It’s not often we think about Mike Huckabee. True, he has a talk show. But so does half the world. Kelly Ripa has a talk show. Geraldo Rivera has a talk show. How often do they come up in conversation?
Now, Huckabee is suddenly in the news, thanks to a speech he made at a Republican Party gathering in Washington, in which he dismissed the idea that the GOP has a “war on women” by ...
Actually, it’s pretty hard to encapsulate what he said. Here’s the most dramatic part:
“If the Democrats want to insult the women of America by making them believe that they are helpless without Uncle Sugar coming in and providing for them a prescription each month for birth control because they cannot control their libido or their reproductive system without the help of the government, then so be it. Let us take that discussion all across America.”
Say what? Basically, Huckabee seems to be telling us that the Republican Party will not insult women by suggesting the federal government should require health insurance policies to include birth control pills in the prescription drug coverage.
He appears confident that women will find that an attractive proposition.
Huckabee was at a meeting of the Republican National Committee that was supposed to be pondering ways to close the gender gap. Instead, he laid bare a fact that the party has always tried desperately to hide — that its anti-abortion agenda is also frequently anti-contraception.
Once upon a time, Republicans took the lead when it came to helping women get access to birth control. Now, the whole party is hostage to an anti-abortion movement that harbors a wide-ranging contempt for sex outside of marriage, combined with a strong streak of opposition to any form of artificial birth control, even for married couples.
“What does that make her? It makes her a slut, right?” Rush Limbaugh said of Sandra Fluke, the law student who was lobbying for inclusion of contraceptives in health care plans. However garbled his language, Huckabee’s control-their-libido harks back to the same mindset.
This is a super political strategy. Let’s target all the voters who waited until they were married and then practiced the rhythm method.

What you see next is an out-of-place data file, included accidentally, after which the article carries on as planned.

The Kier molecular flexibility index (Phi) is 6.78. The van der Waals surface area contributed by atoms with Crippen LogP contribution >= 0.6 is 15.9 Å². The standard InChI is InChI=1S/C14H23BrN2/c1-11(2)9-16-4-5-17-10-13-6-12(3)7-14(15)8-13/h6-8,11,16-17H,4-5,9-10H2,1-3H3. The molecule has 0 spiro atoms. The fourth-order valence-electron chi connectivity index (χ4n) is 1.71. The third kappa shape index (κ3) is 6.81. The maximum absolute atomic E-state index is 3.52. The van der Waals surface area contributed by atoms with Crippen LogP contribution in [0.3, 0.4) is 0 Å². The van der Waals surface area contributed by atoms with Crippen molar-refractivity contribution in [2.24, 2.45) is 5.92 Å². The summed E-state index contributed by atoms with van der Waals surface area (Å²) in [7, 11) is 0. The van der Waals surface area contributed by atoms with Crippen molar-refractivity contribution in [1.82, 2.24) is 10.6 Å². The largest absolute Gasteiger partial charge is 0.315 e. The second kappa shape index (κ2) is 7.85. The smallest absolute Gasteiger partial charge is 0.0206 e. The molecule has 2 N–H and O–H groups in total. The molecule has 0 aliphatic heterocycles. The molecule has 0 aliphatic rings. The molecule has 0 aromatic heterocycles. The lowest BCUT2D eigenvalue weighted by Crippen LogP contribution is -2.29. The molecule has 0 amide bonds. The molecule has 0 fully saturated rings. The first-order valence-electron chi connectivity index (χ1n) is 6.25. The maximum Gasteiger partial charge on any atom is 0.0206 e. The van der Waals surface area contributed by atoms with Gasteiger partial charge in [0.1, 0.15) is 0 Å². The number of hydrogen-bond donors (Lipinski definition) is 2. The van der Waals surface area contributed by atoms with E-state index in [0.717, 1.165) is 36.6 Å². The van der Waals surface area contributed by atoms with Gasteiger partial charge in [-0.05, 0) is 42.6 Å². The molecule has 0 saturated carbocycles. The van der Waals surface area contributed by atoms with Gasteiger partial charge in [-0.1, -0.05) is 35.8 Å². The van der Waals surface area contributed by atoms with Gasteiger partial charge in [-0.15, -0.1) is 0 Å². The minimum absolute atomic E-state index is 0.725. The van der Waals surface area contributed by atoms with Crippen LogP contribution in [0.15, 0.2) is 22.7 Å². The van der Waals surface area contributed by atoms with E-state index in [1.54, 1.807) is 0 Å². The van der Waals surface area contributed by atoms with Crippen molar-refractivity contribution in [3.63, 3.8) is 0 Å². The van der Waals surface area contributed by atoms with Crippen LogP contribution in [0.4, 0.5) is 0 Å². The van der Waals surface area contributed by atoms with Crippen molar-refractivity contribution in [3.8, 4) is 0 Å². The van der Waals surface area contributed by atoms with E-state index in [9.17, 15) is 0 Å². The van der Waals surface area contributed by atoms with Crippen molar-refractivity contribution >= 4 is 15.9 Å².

The Huckabee speech also raises the question of what happened to Mike Huckabee. Remember him in the old days? Like Bill Clinton, he was a popular governor of Arkansas.
Unlike Bill Clinton, he used to fry squirrels in a popcorn popper when he was in college. That has absolutely nothing to do with this story, but I couldn’t resist bringing it up.
Huckabee was always a social conservative — as governor he once tried to stop a mentally disabled girl who had been raped by her stepfather from getting an abortion. But he also signed a law requiring Arkansas employers to cover contraceptives under their insurance plans.
This version of Mike Huckabee ran for president in 2008, and he was a front-runner for a while, because he was the most likable candidate. Huckabee was the one who smiled and wanted everybody to get along. He also calmly accepted flak from his opponents for having supported the idea of allowing the children of illegal immigrants to qualify for state scholarships in Arkansas. (“We’re a better country than to punish children for what their parents did.”)
That Mike Huckabee was the author of a book — well, actually he is the author of an entire library of books. But the precampaign book for 2008 was “From Hope to Higher Ground” in which he suggested that the best solution to illegal immigrants was a path to citizenship. (In his to-do lists for readers, he suggested attending a naturalization ceremony — along with buying Girl Scout cookies and always saying “thank you.”)
Well, the lovable Mike lost and went on to a career as a radio commentator and a Fox TV host. Perhaps he wanted to juice ratings. Perhaps he wanted a new path to the presidency in 2016. But over the past five years, as his party got raw and angry and mean, Huckabee got raw and angry and mean.
In his 2011 book “A Simple Government,” he railed about everything from giving illegal immigrants a path to citizenship (Amnesty!) to subsidized school breakfasts. He compared President Barack Obama to “an arrogant nerd.”
Last summer, he said that when Muslims go to a mosque to pray “they come out of there like uncorked animals — throwing rocks and burning cars.” After the school massacre at Sandy Hook, Huckabee asked why Americans should be surprised since “we have systematically removed God from our schools.” He later tried to roll that one back a bit.
And there was no backtracking after the “Uncle Sugar” speech. In fact, Huckabee sent an email to his supporters replaying his remarks. Then he asked for a donation.
Gail Collins is a New York Times columnist.